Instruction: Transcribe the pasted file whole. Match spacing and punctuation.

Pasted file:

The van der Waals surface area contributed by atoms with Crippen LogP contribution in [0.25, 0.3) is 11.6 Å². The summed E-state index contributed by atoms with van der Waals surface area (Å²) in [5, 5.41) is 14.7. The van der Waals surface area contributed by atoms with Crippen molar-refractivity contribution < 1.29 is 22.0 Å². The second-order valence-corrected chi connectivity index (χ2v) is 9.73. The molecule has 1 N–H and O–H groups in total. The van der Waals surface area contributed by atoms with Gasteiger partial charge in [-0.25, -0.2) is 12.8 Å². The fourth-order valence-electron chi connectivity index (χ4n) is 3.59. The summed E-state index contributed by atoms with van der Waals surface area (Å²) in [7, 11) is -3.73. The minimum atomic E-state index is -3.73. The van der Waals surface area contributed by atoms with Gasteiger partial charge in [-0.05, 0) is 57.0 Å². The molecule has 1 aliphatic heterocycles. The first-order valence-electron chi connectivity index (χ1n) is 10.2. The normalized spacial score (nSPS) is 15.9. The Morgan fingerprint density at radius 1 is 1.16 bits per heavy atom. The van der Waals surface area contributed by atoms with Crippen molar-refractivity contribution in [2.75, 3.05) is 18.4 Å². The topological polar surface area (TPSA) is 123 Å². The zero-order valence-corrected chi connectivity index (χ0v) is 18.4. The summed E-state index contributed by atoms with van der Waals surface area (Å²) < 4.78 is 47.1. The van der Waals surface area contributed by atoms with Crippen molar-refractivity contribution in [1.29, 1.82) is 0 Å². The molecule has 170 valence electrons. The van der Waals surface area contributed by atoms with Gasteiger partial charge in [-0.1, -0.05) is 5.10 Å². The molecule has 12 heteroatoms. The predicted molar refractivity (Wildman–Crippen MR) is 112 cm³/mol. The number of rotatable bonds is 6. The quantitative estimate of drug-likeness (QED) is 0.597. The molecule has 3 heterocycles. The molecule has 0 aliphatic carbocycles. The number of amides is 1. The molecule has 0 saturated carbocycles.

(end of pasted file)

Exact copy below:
The van der Waals surface area contributed by atoms with Crippen LogP contribution in [0.25, 0.3) is 11.6 Å². The summed E-state index contributed by atoms with van der Waals surface area (Å²) in [5, 5.41) is 14.7. The van der Waals surface area contributed by atoms with Crippen molar-refractivity contribution < 1.29 is 22.0 Å². The second-order valence-corrected chi connectivity index (χ2v) is 9.73. The molecule has 1 N–H and O–H groups in total. The van der Waals surface area contributed by atoms with Gasteiger partial charge in [-0.25, -0.2) is 12.8 Å². The fourth-order valence-electron chi connectivity index (χ4n) is 3.59. The summed E-state index contributed by atoms with van der Waals surface area (Å²) in [7, 11) is -3.73. The minimum atomic E-state index is -3.73. The van der Waals surface area contributed by atoms with Gasteiger partial charge in [-0.05, 0) is 57.0 Å². The molecule has 1 aliphatic heterocycles. The first-order valence-electron chi connectivity index (χ1n) is 10.2. The normalized spacial score (nSPS) is 15.9. The Morgan fingerprint density at radius 1 is 1.16 bits per heavy atom. The van der Waals surface area contributed by atoms with Crippen molar-refractivity contribution in [2.75, 3.05) is 18.4 Å². The topological polar surface area (TPSA) is 123 Å². The zero-order valence-corrected chi connectivity index (χ0v) is 18.4. The summed E-state index contributed by atoms with van der Waals surface area (Å²) < 4.78 is 47.1. The van der Waals surface area contributed by atoms with Crippen molar-refractivity contribution in [1.29, 1.82) is 0 Å². The molecule has 170 valence electrons. The van der Waals surface area contributed by atoms with Gasteiger partial charge in [-0.1, -0.05) is 5.10 Å². The molecule has 12 heteroatoms. The predicted molar refractivity (Wildman–Crippen MR) is 112 cm³/mol. The number of rotatable bonds is 6. The quantitative estimate of drug-likeness (QED) is 0.597. The molecule has 3 heterocycles. The molecule has 0 aliphatic carbocycles. The number of amides is 1. The molecule has 0 saturated carbocycles.